20. The above is an example of how an independent prosecution service working closely with the police should operate. It will prevent cases appearing in the remand court where the prosecutor will not be seeking a remand into custody and ensures that cases do not proceed to charge unless the appropriate test is met. CPS managers will of course want to discuss any such cases with senior police managers urgently to safeguard the cohesion of the prosecution team.

The evidential decision under the Threshold Test

21. The Threshold Test is an interim judgement that may be applied only where further evidence is being gathered. This requires that further enquiries are proposed or being undertaken that are likely to result in further significant evidence, sufficient to meet the Full Code Test, becoming available in a reasonable time. If there is no reasonable likelihood that further evidence will become available to meet the Full Code Test standard, the Threshold Test may not be applied. Paragraph 6.4 of the Code sets out the factors that must be considered in making this assessment.

22. In such circumstances, the Full Code Test would have to be applied and appropriate decisions taken in the light of all the circumstances at the time. Where the decision is made not to charge, the suspect may only be released on unconditional bail for further enquiries under section 34(5), since the Threshold Test could not have been passed - there being no reasonable prospect of evidence sufficient to meet the Full Code test becoming available.

Charging decisions - recording and completion of MG3

What must be recorded on the MG3

23. Consideration of the factors that will determine whether it is appropriate to apply the Threshold Test in each particular case will be made in consultation with the Police; prosecutors should ensure they are acquainted with all relevant evidence and factors appropriate to the case. Where it is decided to apply the Threshold Test, the MG3 must record the circumstances justifying application of this interim test, record a date for a further review to be undertaken when the Full Code Test will be applied, and record the specific actions agreed with the investigator to gather the further evidence that will allow that test to be applied. CPS managers must ensure that the Threshold Test is only applied in appropriate cases and that action plans are properly completed.

Audit trail of decisions

24. The Guidance on Charging is a public statement of our policy and is now contained in published legal text books. We can expect increased scrutiny of the decisions of Custody Officers and prosecutors leading to possible legal challenges by the defence. Prosecutors should be able to demonstrate that the Code and our policy have been properly applied and that they have acted with due diligence and expedition.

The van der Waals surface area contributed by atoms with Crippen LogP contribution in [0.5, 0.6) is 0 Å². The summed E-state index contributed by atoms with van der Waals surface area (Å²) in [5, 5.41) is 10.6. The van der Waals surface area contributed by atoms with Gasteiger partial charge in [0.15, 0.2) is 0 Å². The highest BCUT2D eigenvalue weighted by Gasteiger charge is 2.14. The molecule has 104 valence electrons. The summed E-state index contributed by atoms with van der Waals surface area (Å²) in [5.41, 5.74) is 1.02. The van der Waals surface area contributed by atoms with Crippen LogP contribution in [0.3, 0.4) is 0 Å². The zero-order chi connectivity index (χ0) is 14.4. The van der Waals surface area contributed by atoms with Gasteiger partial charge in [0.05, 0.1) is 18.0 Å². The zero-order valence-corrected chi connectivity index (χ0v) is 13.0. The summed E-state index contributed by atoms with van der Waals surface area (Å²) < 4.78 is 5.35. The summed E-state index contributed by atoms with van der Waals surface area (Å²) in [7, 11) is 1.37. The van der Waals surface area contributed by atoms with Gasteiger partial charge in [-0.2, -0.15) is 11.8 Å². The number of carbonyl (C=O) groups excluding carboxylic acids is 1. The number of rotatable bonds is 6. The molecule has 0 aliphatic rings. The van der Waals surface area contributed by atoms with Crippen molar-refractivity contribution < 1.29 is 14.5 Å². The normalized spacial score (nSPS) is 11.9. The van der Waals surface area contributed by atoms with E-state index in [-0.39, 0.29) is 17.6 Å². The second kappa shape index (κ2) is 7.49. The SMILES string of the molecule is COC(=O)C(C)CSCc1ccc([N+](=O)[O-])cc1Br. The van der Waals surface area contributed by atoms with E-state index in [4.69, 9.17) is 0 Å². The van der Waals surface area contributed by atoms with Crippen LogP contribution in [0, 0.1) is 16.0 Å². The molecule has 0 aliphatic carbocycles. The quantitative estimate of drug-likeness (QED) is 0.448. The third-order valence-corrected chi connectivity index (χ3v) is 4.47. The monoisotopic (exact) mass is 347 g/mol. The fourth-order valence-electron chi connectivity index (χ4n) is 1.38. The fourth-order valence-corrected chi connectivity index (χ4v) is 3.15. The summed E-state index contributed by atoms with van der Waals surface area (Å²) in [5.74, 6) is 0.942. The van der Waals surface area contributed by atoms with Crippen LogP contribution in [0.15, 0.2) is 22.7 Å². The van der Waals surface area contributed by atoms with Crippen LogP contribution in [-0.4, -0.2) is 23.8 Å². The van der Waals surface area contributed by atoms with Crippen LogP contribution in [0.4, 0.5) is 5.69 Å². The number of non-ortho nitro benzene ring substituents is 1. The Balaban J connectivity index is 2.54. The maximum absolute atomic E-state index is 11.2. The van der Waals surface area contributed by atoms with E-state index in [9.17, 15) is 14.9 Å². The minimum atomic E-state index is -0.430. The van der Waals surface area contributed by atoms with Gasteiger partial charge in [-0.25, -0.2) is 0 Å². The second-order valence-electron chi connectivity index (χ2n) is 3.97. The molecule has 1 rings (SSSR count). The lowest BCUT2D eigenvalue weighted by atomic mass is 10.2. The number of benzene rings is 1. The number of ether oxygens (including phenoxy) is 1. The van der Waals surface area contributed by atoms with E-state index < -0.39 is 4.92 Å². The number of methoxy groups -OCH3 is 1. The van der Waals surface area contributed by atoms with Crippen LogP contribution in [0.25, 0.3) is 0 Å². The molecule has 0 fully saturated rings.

Ensuring that dangerous offenders who present a substantial bail risk are detained

25. Area managers will need to discuss this further guidance with their staff and local police force and put in place appropriate protocols and liaison arrangements to ensure that the police retain the ability to deal effectively with dangerous and difficult offenders for whom the Threshold Test was properly developed.

File Inspections

26. This early involvement in cases is an important task that prosecutors have been entrusted with on behalf of the public and I am determined to see that it is working properly. This will require local managers to supervise their prosecutors and I may ask to see files on Area visits to satisfy myself that the highest priority is being given to raising and maintaining the necessary standards.

Explanation of the Application of the Threshold Test by the police before referring cases to prosecutors

What if a Case does not meet the Threshold Test Standard?

27. The Threshold Test is the evidential standard that must be met before a case has to be referred to a prosecutor for a charging decision. If a case does not meet that standard, the Custody Officer may determine that it should not be referred to a prosecutor at that stage for a charging decision. This does not prevent a Custody Officer referring the case to a prosecutor for advice. However if the Threshold Test evidential standard is not met, only unconditional bail may be imposed (under section 34(5)). Once a case does reach this standard, the detained person may be released on pre-charge bail, including with the imposition of conditions for referral to a prosecutor.

Custody Officer to Initially Determine if Threshold Test Passed before Charging Decision Sought

28. Application of the threshold test for this purpose requires an overall assessment of whether there is at least a reasonable suspicion against the person for having committed an offence and that there is a realistic prospect of further evidence being obtained to satisfy the full Code test. Of course it must also be in the public interest to proceed at that stage. It is for Custody Officers to determine in their judgement whether the Threshold Standard is met at this early stage. If it is, a charging decision may be sought or pre-charge bail under section 37(7) including where appropriate bail conditions may be imposed.

29. Further enquiries on this guidance should be addressed to David Evans at Policy Directorate or Paul Whittaker, CCP Merseyside.